00000000: 1f8b 0808 385d c34a 5c30 0353 4545 445c  ....8].J\0.SEED\
00000010: 30cd 5b5d 73e3 3696 7df7 af50 d5bc ccd6  0.[]s.6.}..P....

There are two instances of the ascii sequence “\0”. They are both at positions where a single 0 byte would make more sense. Replacing these bytes with 0 creates a more plausible gzip header. The OS code is UNIX (03 is now are the correct offset for the OS code). And what appears to be the filename is correctly terminated. The Huffman code block begins with the two bits 11. Which is expected. This was confirmed across a couple of instances.

Using file or other tools to identify the modified file shows a plausible timestamp. With the modifications above, the filename is also shown and correctly terminated.

However the deflate stream still fails to decode. It fails before another instance of “5c 30” (\0). So perhaps there is some other mangling of the stream going on which is preventing the stream from parsing…

Source code for Pfam does not appear to be available, so I can’t see if there’s any de-mangling happening in their system, or if the data was somehow mangled as part of the database dump process.

Update:

I tried another block, and I could get this to decode after converting the first two \0s to 0s. Both the CRC and length checks fail however. I used a modified version of gzip-decompress.py removing the CRC and length checks:

                # Check decompressed data's length and CRC
                #if size != len(decomp):
                        #return "Size mismatch: expected={}, actual={}".format(size, len(decomp.length))
                #actualcrc = zlib.crc32(decomp) &amp; 0xFFFFFFFF
                #if crc != actualcrc:
                #       return "CRC-32 mismatch: expected={:08X}, actual={:08X}".format(crc, actualcrc)


A tarball of the code used is here: http://41j.com/blog/wp-content/uploads/2020/02/code.tar.gz

Update 2: Googling around finds this codebase:

https://github.com/midnighteuler/PySIFTER/blob/master/installation/biodbs/pfam/import_tables_for_all_in_dir.py

Which suggests that the file can be imported into MySQL using “LOAD DATA LOCAL INFILE”. So… the binary data is encoded as some kind of string literal, with various escape codes perhaps? It looks like the binary data string is delimited with ‘. If this is the case ‘ would also need to be escaped…

Update 3: While I’m not clear how alignments_and_trees.txt.gz was generated, it’s possible to import this into a current (5.7.27) version of MySQL. I first created a table to put the data in. This uses the same structure as alignments_and_trees.sql, but don’t have the constraints:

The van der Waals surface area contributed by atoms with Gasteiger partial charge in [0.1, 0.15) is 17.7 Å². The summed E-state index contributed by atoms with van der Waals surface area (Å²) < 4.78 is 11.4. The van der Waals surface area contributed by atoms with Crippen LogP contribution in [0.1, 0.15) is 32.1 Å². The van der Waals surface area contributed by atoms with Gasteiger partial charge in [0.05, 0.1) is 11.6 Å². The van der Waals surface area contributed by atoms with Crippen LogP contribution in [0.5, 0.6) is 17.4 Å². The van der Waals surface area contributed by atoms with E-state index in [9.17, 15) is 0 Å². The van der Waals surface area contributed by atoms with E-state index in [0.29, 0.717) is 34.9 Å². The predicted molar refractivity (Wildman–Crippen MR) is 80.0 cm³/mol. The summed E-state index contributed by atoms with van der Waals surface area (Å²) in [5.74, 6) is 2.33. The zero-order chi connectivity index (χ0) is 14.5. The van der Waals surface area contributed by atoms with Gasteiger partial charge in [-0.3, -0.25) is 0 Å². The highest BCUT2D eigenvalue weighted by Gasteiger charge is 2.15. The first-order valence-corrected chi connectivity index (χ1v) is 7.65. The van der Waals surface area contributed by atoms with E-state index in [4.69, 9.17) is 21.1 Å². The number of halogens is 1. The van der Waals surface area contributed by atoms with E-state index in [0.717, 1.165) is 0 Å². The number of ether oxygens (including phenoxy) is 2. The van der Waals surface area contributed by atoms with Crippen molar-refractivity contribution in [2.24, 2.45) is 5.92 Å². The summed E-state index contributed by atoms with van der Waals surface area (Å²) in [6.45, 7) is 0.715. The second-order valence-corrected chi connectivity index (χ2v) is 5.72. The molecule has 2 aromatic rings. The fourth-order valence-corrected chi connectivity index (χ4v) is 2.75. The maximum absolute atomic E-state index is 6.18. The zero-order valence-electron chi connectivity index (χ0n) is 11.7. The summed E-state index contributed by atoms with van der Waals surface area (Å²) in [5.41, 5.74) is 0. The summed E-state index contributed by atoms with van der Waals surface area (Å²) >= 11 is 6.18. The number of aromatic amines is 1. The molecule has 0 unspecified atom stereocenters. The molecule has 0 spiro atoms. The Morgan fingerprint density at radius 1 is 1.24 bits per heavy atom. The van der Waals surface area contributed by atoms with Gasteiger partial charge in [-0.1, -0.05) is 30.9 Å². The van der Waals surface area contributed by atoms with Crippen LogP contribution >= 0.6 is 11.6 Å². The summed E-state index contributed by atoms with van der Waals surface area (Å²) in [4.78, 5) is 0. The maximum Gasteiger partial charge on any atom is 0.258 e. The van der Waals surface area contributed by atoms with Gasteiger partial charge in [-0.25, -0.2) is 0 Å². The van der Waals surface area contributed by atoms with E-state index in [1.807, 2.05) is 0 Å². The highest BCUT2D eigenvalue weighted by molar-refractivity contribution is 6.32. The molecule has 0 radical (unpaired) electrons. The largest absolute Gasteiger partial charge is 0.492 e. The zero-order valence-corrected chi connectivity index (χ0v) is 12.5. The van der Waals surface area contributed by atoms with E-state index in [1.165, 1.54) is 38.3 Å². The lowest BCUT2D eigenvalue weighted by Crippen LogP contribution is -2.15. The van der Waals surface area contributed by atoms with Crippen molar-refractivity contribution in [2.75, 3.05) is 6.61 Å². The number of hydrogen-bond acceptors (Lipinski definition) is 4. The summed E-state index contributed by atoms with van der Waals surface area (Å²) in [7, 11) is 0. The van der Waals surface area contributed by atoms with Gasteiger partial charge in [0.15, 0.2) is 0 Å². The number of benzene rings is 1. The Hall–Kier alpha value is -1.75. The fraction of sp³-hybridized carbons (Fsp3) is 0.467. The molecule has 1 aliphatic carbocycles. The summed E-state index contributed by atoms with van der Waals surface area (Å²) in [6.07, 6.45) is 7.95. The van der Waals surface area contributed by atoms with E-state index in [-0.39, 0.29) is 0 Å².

CREATE DATABASE test;
USE test;

DROP TABLE IF EXISTS `alignments_and_trees`;
CREATE TABLE `alignments_and_trees` (
  `auto_pfamA` int(5) NOT NULL,
  `alignment` longblob,
  `tree` longblob,
  `jtml` longblob,
  `post` longblob,
  `type` enum('full','seed','ncbi','meta') default NULL,
  UNIQUE KEY `UQ_alignments_and_trees_1` (`auto_pfamA`,`type`),
  KEY `auto_pfamA` (`auto_pfamA`)
) ENGINE=InnoDB DEFAULT CHARSET=latin1;

I then import the complete dump with:

LOAD DATA INFILE 'alignments_and_trees.txt' INTO TABLE alignments_and_trees CHARACTER SET latin1 FIELDS TERMINATED BY '\t' OPTIONALLY ENCLOSED BY "'" LINES TERMINATED BY '\n';

It’s possible to copy a subset of this data into a new table e.g.:

CREATE TABLE Seltab AS SELECT * FROM alignments_and_trees WHERE  auto_pfamA=XXXX;

Where XXXX is a pfamA ID from the pfamA sql dump . You can download this from the database dump directory, and read it in a text editor. This allows you to map between the IDs shown on the Pfam website and these used to link between tables (for example you can use zcat pfamA.txt.gz | grep PF00XXX).

It’s then possible to dump this using mysqldump in a format that’s slightly easier to parse the that in the current dump files (which as noted above appear to contain escape sequences in the binary data). This is done using the hex-blob option:

mysqldump test Seltab --opt -u root -p --hex-blob > dump

If you cut out a section of hex encoded binary data (everything after a 0x and before a “,” and put this in it’s own file. You can then convert it to a binary file using xxd:

xxd -p -r datain > datain.gz

Which can then be uncompressed and read as usual…